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Posted 14 Apr 2002

Bypass Graphics.MeasureString limitations

, 22 Apr 2003
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This sample code computes the width of the string, as drawn by Graphics.DrawString

Sample Image - measurestring.gif


Graphics.MeasureString can be used to compute the height and width of a text string. Often, however, the dimensions returned do not match the size of what gets drawn on screen when calling Graphics.DrawString. The red box above shows the dimensions returned by Graphics.MeasureString, which is about an em too wide...

The differences between what is computed and what is really drawn on the screen are related to how GDI+ computes its widths when using hinting and antialiasing. Here are the  gory details. A known work-around is to make GDI+ display its string antialiased, in which case the measured width matches the displayed result. If you want to draw standard strings (to match the GUI appearance, for instance), you are left out.

First, naive solution

The code I present here can be inserted into any class which needs to compute the real width of a string (shown by the yellow background above). The trick I use to compute the real string width is to ask GDI+ to draw the string into a bitmap and then find the position of the last character by reading back the pixels. A few optimisations ensure that this gets done as fast as possible (small bitmap, few pixels).

static public int MeasureDisplayStringWidth(Graphics graphics, string text,
                                            Font font)
    const int width = 32;

    System.Drawing.Bitmap   bitmap = new System.Drawing.Bitmap (width, 1, <BR>                                                                graphics);
    System.Drawing.SizeF    size   = graphics.MeasureString (text, font);
    System.Drawing.Graphics anagra = System.Drawing.Graphics.FromImage(bitmap);

    int measured_width = (int) size.Width;

    if (anagra != null)
        anagra.Clear (Color.White);
        anagra.DrawString (text+"|", font, Brushes.Black,
                           width - measured_width, -font.Height / 2);

        for (int i = width-1; i >= 0; i--)
            if (bitmap.GetPixel (i, 0).R != 255)    // found a non-white pixel ?

    return measured_width;

That's all, folks. Right-to-left scripts won't probably work with this piece of code.

Another solution...

It is also possible to get the accurate string geometry by using MeasureCharacterRanges, which returns a region matching exactly the bounding box of the specified string. This is faster and more elegant than the first solution I posted on CodeProject.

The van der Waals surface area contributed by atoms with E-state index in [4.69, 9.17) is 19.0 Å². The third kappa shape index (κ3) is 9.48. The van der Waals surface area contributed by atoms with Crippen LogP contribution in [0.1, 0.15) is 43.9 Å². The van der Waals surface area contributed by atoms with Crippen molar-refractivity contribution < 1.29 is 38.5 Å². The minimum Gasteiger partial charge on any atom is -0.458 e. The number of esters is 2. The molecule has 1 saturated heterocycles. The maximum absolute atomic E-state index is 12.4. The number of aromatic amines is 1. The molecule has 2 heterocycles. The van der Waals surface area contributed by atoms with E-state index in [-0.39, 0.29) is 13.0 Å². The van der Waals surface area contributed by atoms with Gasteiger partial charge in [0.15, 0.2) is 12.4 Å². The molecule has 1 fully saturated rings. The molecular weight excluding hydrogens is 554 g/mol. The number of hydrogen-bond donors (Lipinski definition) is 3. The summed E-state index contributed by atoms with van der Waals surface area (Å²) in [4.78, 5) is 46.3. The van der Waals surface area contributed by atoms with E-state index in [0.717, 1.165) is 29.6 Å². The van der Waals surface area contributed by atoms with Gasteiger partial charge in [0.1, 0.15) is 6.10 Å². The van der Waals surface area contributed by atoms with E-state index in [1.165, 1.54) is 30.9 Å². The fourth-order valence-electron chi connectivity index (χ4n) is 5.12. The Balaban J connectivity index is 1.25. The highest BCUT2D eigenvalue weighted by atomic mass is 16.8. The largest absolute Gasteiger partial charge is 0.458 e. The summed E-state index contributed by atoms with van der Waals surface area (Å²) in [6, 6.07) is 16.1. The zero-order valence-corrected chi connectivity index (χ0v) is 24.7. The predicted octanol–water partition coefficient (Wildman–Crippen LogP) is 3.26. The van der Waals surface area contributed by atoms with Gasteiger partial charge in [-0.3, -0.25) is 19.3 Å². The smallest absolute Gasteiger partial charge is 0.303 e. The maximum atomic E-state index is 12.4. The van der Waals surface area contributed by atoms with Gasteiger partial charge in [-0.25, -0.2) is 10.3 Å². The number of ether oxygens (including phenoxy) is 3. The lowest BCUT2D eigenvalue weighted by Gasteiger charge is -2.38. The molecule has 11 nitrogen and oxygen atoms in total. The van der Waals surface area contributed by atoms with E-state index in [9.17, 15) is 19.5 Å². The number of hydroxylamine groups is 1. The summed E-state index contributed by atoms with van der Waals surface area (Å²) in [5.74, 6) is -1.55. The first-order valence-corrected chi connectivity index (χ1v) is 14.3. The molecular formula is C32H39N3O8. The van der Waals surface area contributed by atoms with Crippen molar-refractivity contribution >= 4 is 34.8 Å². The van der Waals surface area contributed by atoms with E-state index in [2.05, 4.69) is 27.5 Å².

static public int MeasureDisplayStringWidth(Graphics graphics, string text,
                                            Font font)
    System.Drawing.StringFormat format  = new System.Drawing.StringFormat ();
    System.Drawing.RectangleF   rect    = new System.Drawing.RectangleF(0, 0,
                                                                  1000, 1000);
    System.Drawing.CharacterRange[] ranges  = <BR>                                       { new System.Drawing.CharacterRange(0, 
                                                               text.Length) };
    System.Drawing.Region[]         regions = new System.Drawing.Region[1];

    format.SetMeasurableCharacterRanges (ranges);

    regions = graphics.MeasureCharacterRanges (text, font, rect, format);
    rect    = regions[0].GetBounds (graphics);

    return (int)(rect.Right + 1.0f);

Post Script

Both functions only work with non-empty strings. The second solution will strip the trailing spaces; the first solution will take them in account. Choose the one which best fits your needs


This article, along with any associated source code and files, is licensed under The GNU Lesser General Public License (LGPLv3)


About the Author

Pierre Arnaud
Web Developer
Switzerland Switzerland

Pierre Arnaud got a Ph.D. in computer science at the Swiss Federal Institute of Technology; he currently works both as an independent contractor on hardware and software projects at OPaC bright ideas and as a senior software designer at EPSITEC.

Pierre was a key contributor to the Smaky computer, a real time, multitasking system based on the Motorola 680x0 processor family.

Now, Pierre works on his spare time for the Creative Docs .NET project: it is a vector based drawing and page layout software based on .NET and AGG.

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Comments and Discussions

Generalthanks Pin
wuzhiqiang7-Nov-06 18:10
memberwuzhiqiang7-Nov-06 18:10 

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